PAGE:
I still remember how my normie peers would tell me how being a nerd was uncool and that I need to grow up.  They claimed that video games and anime would never get me pussy, popularity, or money.  Of course, they were wrong.  Hell, even with my near grandiose levels of ego, I knew they were wrong. Mainly because  I spent my free-time shit posting and trolling gaming and anime forums communicating with older nerds who went through the same shit I was going through back then.   Many of them had wives, families, money, and status at their jobs.  Some even talked about how they hooked up with an equally nerdy chick or a dude at comic and anime conventions.

I mean shit, I looked up to Bill Gates when I in middle and high school.  Here was a nigga that  was a total nerd in his school days.  Was bullied for being a nerd, spent his weekends working on computers for 40 hours while everyone else was partying and doing stupid, unproductive shit. He played the long game with his brand and within a few decades, he became the richest men in the world.

So much for nerds being losers.

Reading about Bill Gates’s success (as well as the success of older nerds online) made me realize this at a young age:  If I’m going to dedicate my life to being a nerd and building something for myself off it,  then I better play the long game. I just knew deep down that nerd culture was going to be popular.  I just had this gut feeling that nerds and geeks in America will stop being bullied.  That we were going to be trendsetters. Game changers.  The dominant culture in entertainment (The Big Bang Theory doesn’t fuckin’ count).

At the turn of this decade (the 2010s),  my vision was coming true (for the nerd community). Blockbuster superhero movies were the norm.  Video games were treated as a respectful, valued form of entertainment.  Anime (and otaku culture) was accepted.  Anime and video game clubs were poppin’ up in high schools across America.  While nerds were still being bullied, it was happening far less often then decades past.  Kids were free to wear their favorite anime or superhero shirt without fear of being teased or mock.  Conventions were getting mainstream attention.  Being a nerd was now consider cool.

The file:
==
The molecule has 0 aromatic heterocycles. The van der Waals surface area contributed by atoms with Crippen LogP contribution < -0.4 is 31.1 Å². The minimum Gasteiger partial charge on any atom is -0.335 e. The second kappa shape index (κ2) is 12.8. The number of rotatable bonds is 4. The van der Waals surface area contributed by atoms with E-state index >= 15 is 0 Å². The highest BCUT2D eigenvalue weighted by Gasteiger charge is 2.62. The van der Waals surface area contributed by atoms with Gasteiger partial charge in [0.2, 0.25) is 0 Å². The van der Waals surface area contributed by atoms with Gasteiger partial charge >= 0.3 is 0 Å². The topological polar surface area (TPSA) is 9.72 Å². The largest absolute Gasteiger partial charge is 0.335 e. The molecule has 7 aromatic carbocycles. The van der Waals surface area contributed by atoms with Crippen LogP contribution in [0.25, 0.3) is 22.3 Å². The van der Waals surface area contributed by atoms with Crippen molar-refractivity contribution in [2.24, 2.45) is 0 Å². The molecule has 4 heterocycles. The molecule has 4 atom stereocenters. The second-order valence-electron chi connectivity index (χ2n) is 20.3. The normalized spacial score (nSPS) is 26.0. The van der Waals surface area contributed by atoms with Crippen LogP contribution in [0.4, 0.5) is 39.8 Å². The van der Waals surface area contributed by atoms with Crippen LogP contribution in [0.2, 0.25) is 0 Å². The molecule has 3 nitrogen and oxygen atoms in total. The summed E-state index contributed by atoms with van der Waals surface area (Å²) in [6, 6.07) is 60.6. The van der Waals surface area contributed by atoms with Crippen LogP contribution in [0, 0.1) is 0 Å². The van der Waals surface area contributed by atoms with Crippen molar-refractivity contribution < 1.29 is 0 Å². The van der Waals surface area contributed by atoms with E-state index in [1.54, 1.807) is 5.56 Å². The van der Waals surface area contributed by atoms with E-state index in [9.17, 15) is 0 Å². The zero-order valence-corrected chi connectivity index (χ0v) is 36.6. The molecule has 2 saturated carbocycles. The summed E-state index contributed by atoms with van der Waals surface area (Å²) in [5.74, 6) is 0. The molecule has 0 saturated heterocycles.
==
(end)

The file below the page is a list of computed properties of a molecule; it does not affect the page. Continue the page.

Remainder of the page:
Playing my first long game paid off.

Playing the long game with your passion isn’t easy.  Do not think you won’t face difficulties as a player of the long game.  You are fuckin’ stupid and clueless if you think there no errors or hardships with the long game.  You will have people talk to out of your passion (as they do not see nor understand your vision).   You will get called weird, mad, goofy, insane, whatever your hopeless, average, bottom feeders peers will throw up in your face.  As a player of the long game, you need to block those people out.  Cut them out of your lives even.   Link up with other people who share your passion and understand that success takes years to achieve instead.

How do you play the long game as a nerd?  Simple: Pick something you’re passionate about.  You love vlogging about the latest episodes of mainstream anime?  Good.  Stick with it for a few years. Do you find joy in making others happy when you play video game music on your violin?  Perfect.  Keep it up for years and years on end.  Don’t expect success to come overnight.  If you do, quit right now.  You ain’t cut out for the long game.

To those still bitter about the past and how nerd culture is now popular: Good.  Stay mad.  I need bitter ass suckers like you so I don’t have to worry about fighting other nerds to get that number one spot and dominate and intimidate everyone in the culture one day. Keep being miserable.

For the normies who made fun of nerds and are only on the nerd train cuz it’s popular: Thanks for being suckers!  I look forward to making money and build my brand off yall niggas.

For the rest of us nerds who are taking advantage of this trend: Play hard.  Work hard.  Success is ours for the taking.

Anime community 2

Your Nerd Hobbies Didn’t Get You Rejected: It Was You